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Light Fixture Over The Front Porch Casts Welcoming Beacon Guests - 7 Fresh Front Porch Lighting Ideas For Bright Home Entry
Find the front porch light placement and style that’s right for your home. Guests won’t see any of your entry details without a front porch lighting. Here are seven ideas to consider when brightening your entryway.
1. Frame the Front Door. A porch light on each side of the front door illuminates the gateway to the rest of your home and creates symmetry for your home’s exterior. The porch columns and potted plants continue the balanced look on the exterior of this Minneapolis home.
Sometimes it takes some searching to find the right pair of front porch lights. Linda Banks, president of Banks Design Associates, selected these antique French gaslight lanterns for her client. The homeowner, whose birthday is Valentine’s Day, loved the red color. Banks ended up using this color throughout the rest of this Portland, Maine, home.
“Porch lights are a fun opportunity to offer a welcoming introduction to one’s home,” Banks says. “The entry lights are visible upon arrival, and they offer the opportunity to set the stage for the story of this home.”
When choosing entry lights, Banks says, she and her team keep in mind the home’s environment, exterior and overall aesthetic. They also consider how much light optimally serves the space. After those factors, Banks says her first choice is always vintage lights, and she feels lucky when they find a matching pair.
2. Extend the Light. A few additional lights provide more front porch light and lead people right to the front door. The lights on this retired couple’s home in Virginia invite guests inside to take in the views from the main living space.
On this Minneapolis home, Amy Hendel, principal at Hendel Homes, says, “We wanted a timeless, classic feel from the exterior fixtures.” After settling on the style, they considered finish and color, followed by size and proportion, to give this traditional home its pleasing glow.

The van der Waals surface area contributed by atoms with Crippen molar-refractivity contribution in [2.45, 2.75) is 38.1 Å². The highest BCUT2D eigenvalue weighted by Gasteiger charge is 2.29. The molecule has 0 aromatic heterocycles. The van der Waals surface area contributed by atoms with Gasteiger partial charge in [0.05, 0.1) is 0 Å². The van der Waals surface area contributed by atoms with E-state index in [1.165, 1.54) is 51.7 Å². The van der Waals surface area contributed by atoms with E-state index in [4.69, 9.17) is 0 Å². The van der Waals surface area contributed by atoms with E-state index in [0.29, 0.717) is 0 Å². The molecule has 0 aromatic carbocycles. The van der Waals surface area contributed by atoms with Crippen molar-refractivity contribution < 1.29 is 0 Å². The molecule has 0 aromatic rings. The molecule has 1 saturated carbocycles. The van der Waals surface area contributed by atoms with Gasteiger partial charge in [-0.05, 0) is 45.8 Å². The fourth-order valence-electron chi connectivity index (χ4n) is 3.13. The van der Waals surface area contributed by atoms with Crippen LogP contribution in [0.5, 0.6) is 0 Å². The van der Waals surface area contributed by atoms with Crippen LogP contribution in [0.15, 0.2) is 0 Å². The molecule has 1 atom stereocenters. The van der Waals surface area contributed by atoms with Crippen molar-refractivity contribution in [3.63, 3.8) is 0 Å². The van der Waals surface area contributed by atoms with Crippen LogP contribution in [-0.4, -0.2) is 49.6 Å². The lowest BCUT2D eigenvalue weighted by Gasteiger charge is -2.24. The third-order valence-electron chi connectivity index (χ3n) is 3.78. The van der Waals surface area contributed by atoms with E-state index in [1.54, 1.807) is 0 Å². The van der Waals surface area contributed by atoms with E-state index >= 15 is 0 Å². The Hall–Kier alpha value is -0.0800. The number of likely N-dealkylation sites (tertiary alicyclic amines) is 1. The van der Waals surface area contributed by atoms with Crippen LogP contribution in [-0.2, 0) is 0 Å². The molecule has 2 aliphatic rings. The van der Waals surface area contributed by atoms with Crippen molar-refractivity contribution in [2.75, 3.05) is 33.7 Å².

3. Line the House. If you want more exterior lighting but don’t have a covered porch, consider lining the house with lights. Edward Maestri, principal and owner at Maestri, drew these exterior lights onto the architectural plans. Maestri and his team wanted lights that would complement the architecture of the home and provide the needed lighting. They decided on lights with a midcentury style that would highlight the architecture.
“In this case, the lights shine both up and down, highlighting the vertical features of the facade and the architectural brackets,” Maestri says.
They also liked that these lights shone up and down, minimizing glare into the yard and toward viewers.
When choosing lights on your own home, Maestri recommends a light that complements the lines and scale of the home but does not compete. Lighting, he says, should be one of the final details that brings the overall style of the home together.
4. Use Overhead Space. Hanging lights make good use of the ceiling of a covered porch that wraps around a Connecticut farmhouse. This house uses six hanging lights, plus two mounted by the front door to illuminate the long porch. Suspended from above, they provide light throughout the space, as opposed to being mounted on the side of the house.
Three red pendant lights hang above this Austin, Texas, porch. The designers positioned one above the door and two over a casual seating area. The red from the lights continues down to the chairs and door-side mailbox.
5. Illuminate the Steps. Here, lights built into the risers illuminate wide concrete steps. Uplights accentuate the art at the entry, and filtered light from above the door gives it a welcoming glow. The San Francisco home has lights tucked into each step all the way up to the front door showing guests where to go after parking in the driveway.
6. Tuck Lights Out of Sight. The designer of this Baltimore-area home chose to install six recessed lights to let the roof be the dominant element. Recessed lights shine on most of the porch, letting the wall-mounted light provide lighting for both the entry and the exterior decor.
7. Set the Tone. “We consider lighting the ‘jewelry’ of the house,” says Kevin Kemper, principal at H3K Design. “The porch light is very important. It’s the first impression visitors have to the house.”
Kemper says his midcentury modern projects typically go one of two ways: Clients either choose a more contemporary look, or they stick to their home’s original midcentury vibe. These clients chose the latter and selected large globe lights for their remodel.
What about you: Have you updated your entry lighting lately? Please show us what you chose and why in the Comments.
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